On the road to Imperial Reservoir in Pecos County hoping for something very cool like a Red-throated Loon. We arrived about 10 am and had to scan from the gate. Loads and loads of birds, no Red-throated Loon though. A Scaled Quail called for year bird 266. We moved down the road and scanned from a high point and found a flock of Common Mergansers for Year Bird 267. That leaves only Surf Scoter for non review ducks in Texas for the year.

 We headed next to the Sandia Wetlands outside Balmorhea, TX. Only one cell had water in it and it looked like they had been flooding it only for a couple of hours. Wilson's Snipe was the only water bird. We did have lots of sparrows. Brewer's Sparrow was found for Year Bird 268. After a bit we found flock of Lark Buntings for Year Bird 269.

We decided to pass through the Balmorhea Cemetary looking for Sagebrush Sparrow. Its supposed to be a sure thing here but I've never found it here. I found a Black-tailed Gnatcatcher for Year Bird 270. A short time later a Rock Wren popped up for Year Bird 271.

On to Lake Balmorhea. Lots of the large grebe present, We found Western Grebe for Year Bird 272 almost right away. Around the far side of the lake we found lots of Clark's Grebe for Year Bird 273. As we were leaving Pyrrhuloxia hopped onto the fence for Year Bird 274.

On to Davis Mountain's State Park. Lots of Year Birds here. The usual suspects except for the quail who's name I won't mention. I finished the day with 279 species.

We made camp and crawled into out sleeping bags. The volunteer at check asked us if we were sure we wanted to camp, it was going to be 24 in the morning she said. We assured here we were ready for it.

I had a new tent and a good sleeping bag, I was comfortable all night. When I woke I bumped the tent getting up. It snowed in my tent. Actually the condensation from my breathing froze as frost on the inside of the tent. We broke camp pretty fast and got into the car to head for the days birding. How disappointing it was only 25 degrees, not the promised 24.

Be very quit! we are hunting sparrows
For today we met up with a student working on a Baird's Sparrow study at the Mimms Unit of the Dixon Water Foundation. This unit is open to the public, You can access a 2 mile dirt road from a gate at the end of N Austin Street in Marfa Texas. Trouble is for a Baird's Sparrow hunt you can't leave the road. We've heard rumors of folks going off trail for sparrows here. Hopefully this won't become common place and ruin access to an amazing grassland for all of us.

We head way out into the grassland and set up nets and started the sparrow drive. We caught several Savannah Sparrows first. Then a Grasshopper Sparrow for Year Bird 280. More Savannah's. Then the tech runs to snatch a bird I didn't see from the net. Dang it! Baird's Sparrow in the hand, doesn't count. We keep working, finally getting another Grasshopper. 

Baird's left, Grasshopper Right
We move the nets and try a different area. Lots of sparrows present. Then a small sparrow is flushed, it flies towards me, I throw a frisbee to turn it, it turns back in front of the net and another tech throws a frisbee and it turns and is captured in the net. It's a Baird's Sparrow for Year Bird 281 (and a life bird too!).

After the Sparrow Banding we head for the Lawrence E Woods Picnic Area in the Davis Mountains. A Red-napped Sapsucker was there the day before. First bird out of the car, Red-napped Sapsucker for Year Bird 282. Not much else moving though.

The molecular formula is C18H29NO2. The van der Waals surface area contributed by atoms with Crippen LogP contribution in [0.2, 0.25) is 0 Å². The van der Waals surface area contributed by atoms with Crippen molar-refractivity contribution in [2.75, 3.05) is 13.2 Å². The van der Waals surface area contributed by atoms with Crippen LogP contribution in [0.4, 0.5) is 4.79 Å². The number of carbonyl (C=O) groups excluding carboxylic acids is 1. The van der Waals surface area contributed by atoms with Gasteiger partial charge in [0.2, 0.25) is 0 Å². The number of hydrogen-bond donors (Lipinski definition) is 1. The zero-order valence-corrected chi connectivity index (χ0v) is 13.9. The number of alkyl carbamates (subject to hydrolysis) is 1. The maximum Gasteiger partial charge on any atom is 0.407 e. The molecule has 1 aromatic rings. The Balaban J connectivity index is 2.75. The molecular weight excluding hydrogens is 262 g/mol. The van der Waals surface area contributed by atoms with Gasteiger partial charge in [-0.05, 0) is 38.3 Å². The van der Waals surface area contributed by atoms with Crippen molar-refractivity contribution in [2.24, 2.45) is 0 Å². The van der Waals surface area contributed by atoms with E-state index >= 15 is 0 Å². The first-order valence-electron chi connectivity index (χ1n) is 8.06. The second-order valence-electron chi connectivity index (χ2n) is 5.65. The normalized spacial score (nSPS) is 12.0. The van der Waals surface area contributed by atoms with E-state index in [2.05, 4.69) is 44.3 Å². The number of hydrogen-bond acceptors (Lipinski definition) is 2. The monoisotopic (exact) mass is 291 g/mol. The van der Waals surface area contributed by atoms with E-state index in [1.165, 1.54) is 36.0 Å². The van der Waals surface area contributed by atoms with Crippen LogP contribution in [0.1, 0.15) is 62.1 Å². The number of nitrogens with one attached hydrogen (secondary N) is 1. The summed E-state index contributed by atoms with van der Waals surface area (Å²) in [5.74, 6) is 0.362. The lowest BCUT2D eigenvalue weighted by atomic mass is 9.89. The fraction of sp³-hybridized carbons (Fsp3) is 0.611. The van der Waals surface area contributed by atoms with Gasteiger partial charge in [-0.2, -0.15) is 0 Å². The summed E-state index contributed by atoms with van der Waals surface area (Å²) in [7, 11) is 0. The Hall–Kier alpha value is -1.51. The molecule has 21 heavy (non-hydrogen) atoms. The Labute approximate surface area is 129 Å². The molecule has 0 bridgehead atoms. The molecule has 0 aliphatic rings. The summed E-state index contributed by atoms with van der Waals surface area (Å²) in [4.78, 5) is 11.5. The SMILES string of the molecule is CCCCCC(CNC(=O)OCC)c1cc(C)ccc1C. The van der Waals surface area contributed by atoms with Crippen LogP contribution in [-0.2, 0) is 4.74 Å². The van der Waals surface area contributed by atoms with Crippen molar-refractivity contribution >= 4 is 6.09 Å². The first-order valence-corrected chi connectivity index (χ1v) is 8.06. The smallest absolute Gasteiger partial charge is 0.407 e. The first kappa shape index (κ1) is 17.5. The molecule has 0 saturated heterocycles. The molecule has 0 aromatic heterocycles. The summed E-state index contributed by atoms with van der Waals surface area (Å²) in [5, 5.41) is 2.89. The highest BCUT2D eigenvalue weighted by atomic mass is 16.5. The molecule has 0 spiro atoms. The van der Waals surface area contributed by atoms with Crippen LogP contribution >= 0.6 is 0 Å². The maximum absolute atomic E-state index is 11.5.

We head north to the Guadalupe Mountains. Our intent is to camp. On the way we see forecasts of 30 MPH wind, not good. Then it starts to snow. double not good, Looks like a nice warm bed and shower for us tonight in White's City NM. Tomorrow  - The Guads!


Thursday, January 19, 2017

Week Two

Hermit Thrush at
Cedar Hill Park
Headed out on week two starting on my home turf in Chamber's County. My first stop was Cedar Hill Park on Lake Charlotte. Almost immediately I located three new Year Birds; Brown Thrasher, Gray Catbird, and White-eyed Vireo bringing me to 193. 

After making the loop on the trail a group of Tree Swallows passed over for Year Bird 194. 

I headed down to Anahuac NWR hoping for the Burrowing Owls that's been there all winter. Unfortunately it was sleeping I guess and not visible. Seaside Sparrow eluded me too. 

Onward to the Bolivar Peninsula. Rollover Pass was full of birds, but no new ones. I headed over to Yatch Basin Road. I did find Clapper Rail for Year Bird 195. Seaside Sparrow eluded me again. I checked Tuna Road and Bob's Road. Seaside Sparrow eluded me again.

Anna's Hummingbird
The next day I headed over to John O'Brien's and picked up his Anna's Hummingbird for Year Bird 196.  I decided to head over to Bear Creek Park for another try at the Greater Pewee. On the way I had a Peregrine Falcon fly over the West Loop in the Gallareia for Year Bird 197. I dipped again on the pewee though.

Wednesday I headed back down to the Quintana Jetty since the wind has shifted to the south.

Common Tern Year Bird 200
Conditions were good and I managed Northern Gannet for Year Bird 198 and Black Scoter for Year Bird 199. On the way in I scanned the gull flock and spotted a rare for season Common Tern for Year Bird 200.

On to San Bernard NWR and Bobcat Woods. Immediately I flushed a Barred Owl for Year Bird 201. The Couch's Kingbird that has been there all winter was Year Bird 202. In the woods I found Spotted Towhee, Black-and-white Warbler, Palm Warbler, and Wilson's Warbler for Year Birds.

Bonaparte's Gull
I was on a roll and walked one of the nearby field and walked up a Le Conte's Sparrow for Year Bird 206. On the Moccasin Pond loop a Sora called for Year Bird 207. Then the surprise of the day a Sprague's Pipit flushed from the road for Year Bird 208!

Tomorrow I head for the Rio Grande Valley for the TOS winter meeting, many more good birds await me there!



Sunday, January 8, 2017

The Return of Mr. X